Articles 2134 and 2136, literal translations of French Civil Code Articles 1236 and 1237, are in accord, as thus interpreted, with traditional civilian obligations theory. 1 Litvinoff on Obligations, Section 27, p. 47, and Section 49 (Louisiana Civil Law Treatise, Vol. 6; 1969); Planiol, Civil Law Treatise, Vol. 2, Section 401 (LSLI translation, 1959); 1 Civil Law Translations (Aubry & Rau, Obligations), Sections 315, 316 (1965).

As summarized in the last-cited translation of Aubry & Rau, at pp. 156-58: "In general, the creditor cannot refuse payment offered by a third person whether or not interested in the extinction of the obligation... A payment made by a third person and accepted by the creditor extinguishes the obligation as definitively as one effected by the debtor personally, except where the third person is legally or contractually subrogated to the rights of the creditor. In the last case, the debtor is discharged toward the original creditor, but the obligation continues to exist in favor of the third person who has been subrogated thereto." (The italics are supplied to emphasize a legal distinction between "payment" under Article 2134 and "subrogation" under Articles 2159-2161, a distinction which is of decisional importance in this case.)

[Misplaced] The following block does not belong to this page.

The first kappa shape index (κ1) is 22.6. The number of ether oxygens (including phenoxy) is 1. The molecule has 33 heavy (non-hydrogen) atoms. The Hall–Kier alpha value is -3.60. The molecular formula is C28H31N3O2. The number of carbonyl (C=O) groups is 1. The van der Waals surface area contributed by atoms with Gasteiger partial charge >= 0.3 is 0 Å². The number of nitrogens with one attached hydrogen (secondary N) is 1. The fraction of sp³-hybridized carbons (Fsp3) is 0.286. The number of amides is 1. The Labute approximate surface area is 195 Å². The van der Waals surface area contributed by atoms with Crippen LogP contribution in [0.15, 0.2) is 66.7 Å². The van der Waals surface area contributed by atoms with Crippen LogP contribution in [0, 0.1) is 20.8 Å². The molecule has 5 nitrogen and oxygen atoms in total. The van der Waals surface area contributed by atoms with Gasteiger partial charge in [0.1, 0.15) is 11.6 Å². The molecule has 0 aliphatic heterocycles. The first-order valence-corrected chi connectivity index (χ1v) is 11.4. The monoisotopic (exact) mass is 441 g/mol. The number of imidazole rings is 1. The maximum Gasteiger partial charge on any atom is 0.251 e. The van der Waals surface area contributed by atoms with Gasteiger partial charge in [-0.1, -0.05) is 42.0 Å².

The right of the third person to pay the creditor in his own name, and the obligation of the creditor to receive such payment for the benefit of the debtor's account, is not unqualified:

Where, for instance, it is done to harm the debtor's interest, it may be an abuse of the third person's right to make the payment. See Comment, Abuse of Rights in Louisiana, 7 Tul.L.Rev. 426 (1933). Further, when the debtor opposes the payment, some decisions hold that the third person's payment, in the absence of subrogation, cannot be recovered, since the third person cannot conceptually be held to have acted on behalf of the debtor.[7] Woodlief & Legendre v. Moncure, 17 La.Ann. 241 (1865). See also Succession of Mulligan v. Kenny, 34 La.Ann. 50 (1882). See Comment, 7 Tul.L.Rev. 253, 256 (1933). Finally, where the third person and the debtor have a contractual relationship which regulated the former's right to pay the debts due by the debtor to others[8], this contractual right may limit the third person's right to extinguish *854 such debt due by the debtor to another. See Civil Code Article 1901: "Agreements entered into have the effects of laws on those who have formed them. * * *." Cf. Hardin v. Federal Rice Mill Co., 164 La. 49, 113 So. 760 (1927).[9]